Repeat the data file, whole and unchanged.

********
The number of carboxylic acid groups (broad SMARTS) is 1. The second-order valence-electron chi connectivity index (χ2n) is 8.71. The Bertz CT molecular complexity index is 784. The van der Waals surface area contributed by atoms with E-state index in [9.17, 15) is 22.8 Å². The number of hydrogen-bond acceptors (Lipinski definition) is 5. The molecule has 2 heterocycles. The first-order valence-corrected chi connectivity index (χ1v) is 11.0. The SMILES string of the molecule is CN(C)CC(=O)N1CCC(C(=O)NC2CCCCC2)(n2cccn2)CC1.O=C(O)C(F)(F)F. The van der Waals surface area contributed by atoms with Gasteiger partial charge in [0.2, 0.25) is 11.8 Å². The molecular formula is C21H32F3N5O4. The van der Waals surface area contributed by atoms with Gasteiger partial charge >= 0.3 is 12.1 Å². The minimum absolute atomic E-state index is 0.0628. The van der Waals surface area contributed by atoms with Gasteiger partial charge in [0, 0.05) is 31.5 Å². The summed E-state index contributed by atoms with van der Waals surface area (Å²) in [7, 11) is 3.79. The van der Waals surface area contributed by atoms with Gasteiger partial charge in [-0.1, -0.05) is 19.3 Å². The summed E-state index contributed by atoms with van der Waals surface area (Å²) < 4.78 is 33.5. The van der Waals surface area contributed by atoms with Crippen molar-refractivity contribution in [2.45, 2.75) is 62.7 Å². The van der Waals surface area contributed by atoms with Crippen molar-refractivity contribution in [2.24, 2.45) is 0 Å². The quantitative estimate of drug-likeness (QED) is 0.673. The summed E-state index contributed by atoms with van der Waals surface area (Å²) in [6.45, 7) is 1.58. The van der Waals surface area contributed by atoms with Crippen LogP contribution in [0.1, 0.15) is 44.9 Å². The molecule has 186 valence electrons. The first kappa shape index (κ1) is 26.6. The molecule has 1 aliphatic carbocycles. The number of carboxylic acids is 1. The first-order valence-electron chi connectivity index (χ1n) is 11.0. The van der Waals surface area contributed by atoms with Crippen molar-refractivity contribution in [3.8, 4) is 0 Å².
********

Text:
The number of carboxylic acid groups (broad SMARTS) is 1. The second-order valence-electron chi connectivity index (χ2n) is 8.71. The Bertz CT molecular complexity index is 784. The van der Waals surface area contributed by atoms with E-state index in [9.17, 15) is 22.8 Å². The number of hydrogen-bond acceptors (Lipinski definition) is 5. The molecule has 2 heterocycles. The first-order valence-corrected chi connectivity index (χ1v) is 11.0. The SMILES string of the molecule is CN(C)CC(=O)N1CCC(C(=O)NC2CCCCC2)(n2cccn2)CC1.O=C(O)C(F)(F)F. The van der Waals surface area contributed by atoms with Gasteiger partial charge in [0.2, 0.25) is 11.8 Å². The molecular formula is C21H32F3N5O4. The van der Waals surface area contributed by atoms with Gasteiger partial charge >= 0.3 is 12.1 Å². The minimum absolute atomic E-state index is 0.0628. The van der Waals surface area contributed by atoms with Gasteiger partial charge in [0, 0.05) is 31.5 Å². The summed E-state index contributed by atoms with van der Waals surface area (Å²) in [7, 11) is 3.79. The van der Waals surface area contributed by atoms with Gasteiger partial charge in [-0.1, -0.05) is 19.3 Å². The summed E-state index contributed by atoms with van der Waals surface area (Å²) < 4.78 is 33.5. The van der Waals surface area contributed by atoms with Crippen molar-refractivity contribution in [2.45, 2.75) is 62.7 Å². The van der Waals surface area contributed by atoms with Crippen molar-refractivity contribution in [2.24, 2.45) is 0 Å². The quantitative estimate of drug-likeness (QED) is 0.673. The summed E-state index contributed by atoms with van der Waals surface area (Å²) in [6.45, 7) is 1.58. The van der Waals surface area contributed by atoms with Crippen LogP contribution in [0.1, 0.15) is 44.9 Å². The molecule has 186 valence electrons. The first kappa shape index (κ1) is 26.6. The molecule has 1 aliphatic carbocycles. The number of carboxylic acids is 1. The first-order valence-electron chi connectivity index (χ1n) is 11.0. The van der Waals surface area contributed by atoms with Crippen molar-refractivity contribution in [3.8, 4) is 0 Å².